from Joe Smith of the Tampa Bay Times,
if accurate, the $8.5 million annual average ($1 million more than his current salary) would put Stamkos eighth in the league, shy of the $10 million that Kings star Anze Kopitar signed for this month, and $2 million less than the supposed benchmark of the $10.5 million each for Blackhawks stars Jonathan Toews and Patrick Kane.
Was it a lowball offer from the Lightning? Not so fast. The Tampa Bay Times dug deeper into the numbers, with the help of nationally renowned sports tax guru Robert Raiola, revealing potential x-factors: no state income taxes in Florida and the Lightning's ability to guarantee an eighth year on the contract. Raiola calculated that if Stamkos takes $8.5 million with the Lightning, it would net almost the same annually as $10 million in New York, presuming he'd be a New York City resident (see chart). He'd net roughly $500,000 less annually than $10 million deals in St. Louis or Detroit, due to city and state taxes, but take in more money over the length of his contract.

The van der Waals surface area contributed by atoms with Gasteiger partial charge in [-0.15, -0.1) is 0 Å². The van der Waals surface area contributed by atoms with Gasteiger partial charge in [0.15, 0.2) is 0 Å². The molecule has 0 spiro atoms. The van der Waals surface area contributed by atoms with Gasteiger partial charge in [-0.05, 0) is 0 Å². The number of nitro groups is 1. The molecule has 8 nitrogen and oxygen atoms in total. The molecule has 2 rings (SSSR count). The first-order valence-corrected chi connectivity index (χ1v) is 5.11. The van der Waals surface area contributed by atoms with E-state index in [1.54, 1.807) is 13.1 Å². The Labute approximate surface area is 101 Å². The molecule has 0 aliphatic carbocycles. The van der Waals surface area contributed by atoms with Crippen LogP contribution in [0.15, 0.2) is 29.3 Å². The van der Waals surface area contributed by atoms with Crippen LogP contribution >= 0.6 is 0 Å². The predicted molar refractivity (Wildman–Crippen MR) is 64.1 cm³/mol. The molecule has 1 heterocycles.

In Toronto, Stamkos' hometown, there's a proposed 53.53 percent federal/provincial tax if he's a Canadian resident. So even if the Maple Leafs offer $10 million annually, Stamkos would net $7 million less total over the length of the deal compared one at $8.5 million annually in Tampa Bay, partly thanks to an eighth year. Stamkos would even make just $1.4 million less total than Kopitar over his eight-year deal with the Kings, assuming Kopitar is a California resident.